FIG. 5 is a perspective view of the laminated card produced from FIG. 4 after the separation thereof from the rest of the business form;
FIG. 6 is a top plan view of a business form according to the invention only with the first and second cards removed therefrom;
FIG. 7 is a detail view of the other side of the bottom of the form as viewed in FIG. 6; and
FIG. 8 is a box diagram schematically illustrating the practice of an exemplary method according to the present invention.
FIGS. 1-4 are schematic side views of various business forms. In each case all of the various layers of the business form are highly exaggerated in both actual and relative size in order to illustrate the invention. Those of ordinary skill in the art will understand that all of the layers or coatings have a much smaller thickness than schematically illustrated in FIGS. 1 through 4, and the relative thicknesses between them vary vastly.
FIG. 1 schematically illustrates a prior art construction of a non-mailer type business form shown generally by reference numeral 10, and including sheet of paper 11, a face 12, and a back 13. The face 12 is imaged, the imaged indicia illustrated schematically at 14, as is the back 13, indicia thereon shown schematically at 15.
The form 10 includes a patch 16 of liner material secured by permanent adhesive 17 to the back 13 of the sheet 11 at a first area thereof, the silicone side 18 of the liner material 16 facing outwardly away from the back 13 of sheet 11. The liner 16 is relatively thick, such that it can potentially cause processing problems, and provides more material than is desired.
The form 10 also includes a conventional clean release material 19 having as consecutive layers a permanent pressure sensitive adhesive 20, a transparent plastic 21, a dry release material 22, and a baseliner 23. Typically the clean release material 19 is sold with a throw away liner (with a silicone face) over the pressure sensitive adhesive 20 so as to protect it, but that silicone liner is peeled away and discarded before the pressure sensitive adhesive 20 is brought into contact with the face 13 overlying both the liner 16, and adjacent areas, therefore the throw away liner is not illustrated in FIG. 1. The form 10 further comprises die cuts 24 and 25, which separate the sheet 11 into a first card 26, and a second card 27. At least the die cuts 24 penetrate both of the layers 20, 21, but do not sever the baseliner 23.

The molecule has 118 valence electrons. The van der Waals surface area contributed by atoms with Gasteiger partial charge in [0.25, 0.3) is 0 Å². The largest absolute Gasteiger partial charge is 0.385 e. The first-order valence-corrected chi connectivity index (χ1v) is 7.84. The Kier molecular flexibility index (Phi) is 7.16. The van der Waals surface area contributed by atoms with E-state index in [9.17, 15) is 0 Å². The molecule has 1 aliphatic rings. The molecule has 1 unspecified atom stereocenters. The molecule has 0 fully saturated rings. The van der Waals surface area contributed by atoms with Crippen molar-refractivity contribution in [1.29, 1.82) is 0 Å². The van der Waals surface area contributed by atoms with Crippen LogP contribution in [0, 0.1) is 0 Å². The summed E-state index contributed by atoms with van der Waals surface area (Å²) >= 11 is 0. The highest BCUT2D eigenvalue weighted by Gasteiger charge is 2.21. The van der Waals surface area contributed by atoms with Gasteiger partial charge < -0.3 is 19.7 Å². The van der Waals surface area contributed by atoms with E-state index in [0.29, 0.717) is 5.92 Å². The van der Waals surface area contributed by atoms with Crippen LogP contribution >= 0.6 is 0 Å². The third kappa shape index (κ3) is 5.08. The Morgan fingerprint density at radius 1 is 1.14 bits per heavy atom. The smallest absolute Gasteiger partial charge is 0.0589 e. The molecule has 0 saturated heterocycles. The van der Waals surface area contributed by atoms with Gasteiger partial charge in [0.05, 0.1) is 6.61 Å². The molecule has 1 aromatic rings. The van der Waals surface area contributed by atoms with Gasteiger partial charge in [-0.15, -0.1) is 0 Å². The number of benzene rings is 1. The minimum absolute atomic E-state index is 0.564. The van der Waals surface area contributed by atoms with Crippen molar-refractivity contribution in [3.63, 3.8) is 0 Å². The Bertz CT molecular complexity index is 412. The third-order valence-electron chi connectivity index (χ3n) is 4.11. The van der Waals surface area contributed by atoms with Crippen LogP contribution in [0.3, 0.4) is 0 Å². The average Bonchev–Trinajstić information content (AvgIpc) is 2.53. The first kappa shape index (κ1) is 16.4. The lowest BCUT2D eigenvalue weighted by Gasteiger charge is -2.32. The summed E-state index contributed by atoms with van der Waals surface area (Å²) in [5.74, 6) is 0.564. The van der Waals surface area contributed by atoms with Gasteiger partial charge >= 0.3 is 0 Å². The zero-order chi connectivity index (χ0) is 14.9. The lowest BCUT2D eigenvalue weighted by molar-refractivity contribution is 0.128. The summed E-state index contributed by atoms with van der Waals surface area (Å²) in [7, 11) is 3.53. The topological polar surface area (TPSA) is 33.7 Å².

In use of the prior art form 10 of FIG. 1, the recipient peels the second card 27 away from the adhesive 20. The second card 27 will relatively easily release from the adhesive 20 because of the liner 16 with silicone face 18 engaging the adhesive 20. The card 27 is discarded or, if it has relevant indicia thereon, may be kept separately. When the second card 27 is peeled away from the rest of the form 10, it exposes the pressure sensitive adhesive 20 that underlied it. One then peels the first card 26 away from the baseliner 23. Because of the die cut 24, and the dry release material 22, the card 26 with attached adhesive 20 and transparent plastic 21 covering the back 13 of the card 26, will peel away from the baseliner 23, and the face 12 of the card 26 is brought into contact with the adhesive 20 formerly underlying the second card 27. Then the first card 26, now laminated on the face 12 by the transparent plastic 21 that was peeled away from the dry release material 22 formerly underlying the second card 27, and on back 13 by the transparent plastic 21 formerly underlying the card 26.
FIGS. 2 through 4 illustrate a consecutive procedure in the production of a form 30 according to the invention that provides an improvement over that of FIG. 1. The form 30 according to the present invention uses the same reference numerals as the form 10 for comparable parts. The form 30 preferably is a mailer type business form as will be hereinafter described.